Throughout this time and into the wee hours I also collected a total of around 6 hours of data through my 6" RC that remains to be processed. The subs look nice so I have high hopes that I'll be able to make a really good (for me) image out of that.

:yay: :thewave: :whee:

#33 Mark9473

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Posted 01 February 2014 - 07:02 PM

I saw the SN for the first time this evening, in my 107 mm apo at 20x. Found it just a touch more difficult than the foreground star next to M82. Every now and then the SN would wink out of view depending on how directly I was looking at it. It was obviously a lot easier seen at 70x in my Mewlon 210. I tried with my Docter 15x60, against all hopes really, and couldn't spot neither the SN nor the foreground star.

#34 Erik Bakker

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Posted 01 February 2014 - 08:03 PM

This morning, under very clear and dark skies, I observed the SN in M82 with my Nikon 18x70 when it was near the zenit. It is still brightening. The view was beautiful, with the SN visible with direct vision most of the time. I estimated the brightness at m 10.1 at 01.00 UT at 2014-2-2. It was ever so slightly less bright than the nearby m 10.0 foreground star, but much brighter than the 10.6 foreground star.

The 18x70 were well able to resolve the SN from the galaxy it is in. Two-eyed observing is very powerful indeed. The ability to see M81 and M82 in one field and than just focus my attention on the SN and resolve that from M82 was a delightful experience. Later on, I also observed the SN with my C5 in more detail. Somehow I preferred the beauty of the 18x70 views.

Tonight, both the C5 and 18x70 were better than my other scopes. Why? Because the were the only ones out under the stars. Big enough to really see something, small enough to actually put outside. It was a freezing cold, windy night and these 2 little instruments were just the ticket for some supernova-time :jump:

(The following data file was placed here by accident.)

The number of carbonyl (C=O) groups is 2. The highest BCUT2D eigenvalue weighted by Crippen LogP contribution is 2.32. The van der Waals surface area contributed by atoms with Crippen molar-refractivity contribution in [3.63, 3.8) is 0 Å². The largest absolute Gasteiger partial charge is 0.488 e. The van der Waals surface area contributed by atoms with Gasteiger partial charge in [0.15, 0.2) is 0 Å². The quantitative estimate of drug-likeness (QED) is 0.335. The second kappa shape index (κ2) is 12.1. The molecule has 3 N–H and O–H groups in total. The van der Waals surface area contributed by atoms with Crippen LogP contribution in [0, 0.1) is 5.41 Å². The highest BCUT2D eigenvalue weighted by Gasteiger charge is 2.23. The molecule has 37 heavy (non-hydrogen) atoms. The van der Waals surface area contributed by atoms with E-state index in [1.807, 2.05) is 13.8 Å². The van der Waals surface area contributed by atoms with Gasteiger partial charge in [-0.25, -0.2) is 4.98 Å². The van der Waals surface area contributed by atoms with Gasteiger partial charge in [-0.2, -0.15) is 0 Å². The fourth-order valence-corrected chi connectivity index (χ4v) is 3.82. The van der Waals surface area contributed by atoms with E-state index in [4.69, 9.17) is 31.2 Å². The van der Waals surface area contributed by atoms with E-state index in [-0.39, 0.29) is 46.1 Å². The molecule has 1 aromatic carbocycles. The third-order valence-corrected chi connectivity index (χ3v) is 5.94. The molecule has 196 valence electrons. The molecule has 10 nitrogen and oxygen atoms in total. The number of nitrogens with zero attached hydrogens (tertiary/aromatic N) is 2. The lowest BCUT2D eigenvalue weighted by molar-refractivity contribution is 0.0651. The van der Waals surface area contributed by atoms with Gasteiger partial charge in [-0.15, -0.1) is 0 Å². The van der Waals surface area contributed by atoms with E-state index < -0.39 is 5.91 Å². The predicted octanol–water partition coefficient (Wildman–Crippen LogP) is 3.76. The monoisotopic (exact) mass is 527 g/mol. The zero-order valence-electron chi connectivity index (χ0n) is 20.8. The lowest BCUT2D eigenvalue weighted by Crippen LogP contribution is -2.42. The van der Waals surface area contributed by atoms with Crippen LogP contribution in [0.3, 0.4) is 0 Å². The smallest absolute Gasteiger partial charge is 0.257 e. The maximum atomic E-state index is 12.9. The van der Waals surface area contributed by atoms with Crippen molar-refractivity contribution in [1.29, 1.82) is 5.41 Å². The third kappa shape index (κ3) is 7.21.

#35 RichD

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Posted 02 February 2014 - 04:40 PM

Finally got a break in the clouds here and caught it in a 5" mct. Very easy to see and forms a neat line with the two foreground stars. My first supernova! Very,very cool thing to see and in one of my favourite galaxys to observe. I didn't try in a bino as the clouds were encroaching.

#36 Jarrod

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Posted 02 February 2014 - 10:29 PM

Finished processing.

Attached Files



#37 JustaBoy

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Posted 02 February 2014 - 10:34 PM

Jarrod,

Did you process out the 2 little red lines?

BTW - Great Pic!

#38 Jarrod

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Posted 02 February 2014 - 10:42 PM

Thanks. No, I had a red line filter installed in my imaging train ;-)

#39 Erik Bakker

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Posted 03 February 2014 - 03:16 AM

That is a beauty Jarrod :bow:

Visually, the SN appears yellowish to my eyes. That color is what also shows in your image. Could be some dust in M82 the light is passing through or the color of the SN itself. Anybody know?

Last night, 2014-2-2 22.30 UT, under slightly less transparent skies than the last nights, the SN was a bit more difficult to observe in the 18x70, but still there most of the time. In the FS102 and MW 16" f/5, the SN looked like it may have reached it's brightness peak. Less bright than the close 10.0 star and almost as bright as the 10.6 star, I estimated it at around Mv 10.4.

#40 RichD

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Posted 03 February 2014 - 04:09 AM

Yes, due to dust in M82 it's a reddened supernova. Would be approx Mag. 8 if seen "in the clear".

#41 Erik Bakker

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Posted 03 February 2014 - 04:29 AM

Thanks Rich!